For the third summer in a row, the Netherlands women’s national team will be carrying the expectations of a whole country in delivering a positive result in a major tournament.
The eighth-ranked nation in the FIFA list will be heading to Australia and New Zealand in search of a first ever World Cup success, come next July.
The Leeuwinnen (Lionesses in Dutch) are on the back of a disappointing European Championships last summer, where their title defence was halted in the quarter-finals by France.
That result prompted the Dutch FA to part ways with previous coach Mark Parsons and hand the reins of the team to Andries Jonker.
The 60-year old coach brings plenty of experience to the dressing room having been an assistant manager at the men’s teams of Wolfsburg, Barcelona and Bayern Munich.
“I think his personality is very strict and that has helped us to get used to each other really quickly,” defender Dominique Janssen told the Times of Malta.
“Everybody knows what to expect from him and we know what are our responsibilities under him, so I think it has been pretty good so far although we have been with him for a short time.”
Fellow Netherlands colleague Jackie Groenen, who had positive words for the Maltese surroundings during their camp here, said that the team has been enjoying working under the new coach.
“He is very experienced and we are all eager to learn as much as possible from him,” the former Manchester United player said.
“The pieces are falling together and our football is getting better, and that’s very important.”
Prior to last summer’s European Championships in England, the Netherlands had triumphed in the 2017 edition, hosted on home soil, and reached the 2019 World Cup final where they lost to United States.
The US were also their
executioners in the 2021 Olympic Games, losing 4-2 on penalties.
For the third time in four years, the two teams will meet on the big stage again having been drawn in the same World Cup group.
Completing their Group A are Asia’s Vietnam and one between Cameroon and Portugal who will rub shoulders in a play-off game during this window.
Nonetheless, Janssen said they are upbeat about their chances of reaching the 2017 and 2019 heights next summer.
“Well, I think the last tournament was not so good for us, but we have positive feelings ahead of the World Cup,” she said.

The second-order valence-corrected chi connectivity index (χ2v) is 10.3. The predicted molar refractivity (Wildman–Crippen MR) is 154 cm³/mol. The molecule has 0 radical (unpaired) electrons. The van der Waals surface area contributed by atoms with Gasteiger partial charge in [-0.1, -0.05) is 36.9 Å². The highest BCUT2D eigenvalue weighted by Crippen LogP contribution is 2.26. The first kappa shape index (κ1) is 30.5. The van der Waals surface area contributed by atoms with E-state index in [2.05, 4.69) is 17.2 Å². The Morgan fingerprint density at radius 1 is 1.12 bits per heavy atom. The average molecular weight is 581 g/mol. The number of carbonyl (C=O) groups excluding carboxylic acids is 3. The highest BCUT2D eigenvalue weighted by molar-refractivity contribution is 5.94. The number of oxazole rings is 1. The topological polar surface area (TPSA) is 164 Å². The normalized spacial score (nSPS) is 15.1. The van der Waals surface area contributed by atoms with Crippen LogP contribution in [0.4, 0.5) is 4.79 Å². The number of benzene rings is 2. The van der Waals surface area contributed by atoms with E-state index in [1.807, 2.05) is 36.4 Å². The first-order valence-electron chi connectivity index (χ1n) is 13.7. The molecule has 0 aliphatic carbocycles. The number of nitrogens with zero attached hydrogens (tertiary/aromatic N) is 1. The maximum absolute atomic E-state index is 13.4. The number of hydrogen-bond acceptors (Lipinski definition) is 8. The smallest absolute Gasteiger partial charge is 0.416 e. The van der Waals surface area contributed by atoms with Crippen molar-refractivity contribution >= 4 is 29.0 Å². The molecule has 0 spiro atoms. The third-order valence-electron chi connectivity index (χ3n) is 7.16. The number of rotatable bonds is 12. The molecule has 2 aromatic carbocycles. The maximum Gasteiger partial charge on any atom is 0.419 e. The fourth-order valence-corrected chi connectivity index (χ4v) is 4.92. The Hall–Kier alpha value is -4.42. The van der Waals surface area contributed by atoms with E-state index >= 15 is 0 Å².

“In the last World Cup, we did really well so I imagine there will be some high expectations on us.”
Groenen, on her part, is excited to be part of this build-up journey towards another big tournament and is confident that this training camp can help them continue to gel together.
Both Janssen and Groenen will cross paths in the UEFA Women’s Champions League when Wolfsburg meet Paris Saint-Germain.
Two-time winners of this competition, the German side are on track to complete a major double with the Bundesliga title and European success.
Janssen, 28, is one of their most experienced players with an English WSL title and two Bundesliga triumphs among her silverware.
However, the Champions League trophy is one item missing from her cabinet, at least for now.
“As a player, those are the games that you want to play so I am very excited for the second part of the season,” she said.
On the other hand, Groenen is in her first year at the French giants having left Manchester United in September.
The Dutch midfielder is also chasing her first taste of European success at club level and PSG boast enough talent to make it all way, including her Dutch colleague Lieke Martens.
“At first, I struggled a bit at Paris Saint-Germain due to the language barrier while having to sort out a lot of personal things quickly,” she admitted.
“I was pretty much tired the first month, but now I can say that I am feeling good and really happy to be part of this club which has a lot of insanely talented players.”
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